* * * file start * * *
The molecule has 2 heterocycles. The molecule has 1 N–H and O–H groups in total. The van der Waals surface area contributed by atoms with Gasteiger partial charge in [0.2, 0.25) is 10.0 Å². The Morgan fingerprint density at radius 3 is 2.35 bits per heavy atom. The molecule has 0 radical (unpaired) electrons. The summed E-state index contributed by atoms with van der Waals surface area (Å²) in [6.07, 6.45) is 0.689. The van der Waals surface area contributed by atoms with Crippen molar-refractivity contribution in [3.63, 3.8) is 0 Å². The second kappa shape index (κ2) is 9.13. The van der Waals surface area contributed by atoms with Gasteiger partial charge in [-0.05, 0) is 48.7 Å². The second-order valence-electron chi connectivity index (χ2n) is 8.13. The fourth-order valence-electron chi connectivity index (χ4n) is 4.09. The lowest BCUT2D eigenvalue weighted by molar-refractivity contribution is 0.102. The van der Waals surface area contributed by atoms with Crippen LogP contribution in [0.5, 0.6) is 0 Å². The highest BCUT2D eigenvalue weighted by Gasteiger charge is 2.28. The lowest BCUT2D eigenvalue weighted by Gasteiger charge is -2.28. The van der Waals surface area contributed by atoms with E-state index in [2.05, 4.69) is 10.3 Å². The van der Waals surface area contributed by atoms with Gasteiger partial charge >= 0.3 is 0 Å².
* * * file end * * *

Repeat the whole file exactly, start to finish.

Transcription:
The molecule has 2 heterocycles. The molecule has 1 N–H and O–H groups in total. The van der Waals surface area contributed by atoms with Gasteiger partial charge in [0.2, 0.25) is 10.0 Å². The Morgan fingerprint density at radius 3 is 2.35 bits per heavy atom. The molecule has 0 radical (unpaired) electrons. The summed E-state index contributed by atoms with van der Waals surface area (Å²) in [6.07, 6.45) is 0.689. The van der Waals surface area contributed by atoms with Crippen molar-refractivity contribution in [3.63, 3.8) is 0 Å². The second kappa shape index (κ2) is 9.13. The van der Waals surface area contributed by atoms with Gasteiger partial charge in [-0.05, 0) is 48.7 Å². The second-order valence-electron chi connectivity index (χ2n) is 8.13. The fourth-order valence-electron chi connectivity index (χ4n) is 4.09. The lowest BCUT2D eigenvalue weighted by molar-refractivity contribution is 0.102. The van der Waals surface area contributed by atoms with Crippen LogP contribution in [0.5, 0.6) is 0 Å². The highest BCUT2D eigenvalue weighted by Gasteiger charge is 2.28. The lowest BCUT2D eigenvalue weighted by Gasteiger charge is -2.28. The van der Waals surface area contributed by atoms with E-state index in [2.05, 4.69) is 10.3 Å². The van der Waals surface area contributed by atoms with Gasteiger partial charge >= 0.3 is 0 Å².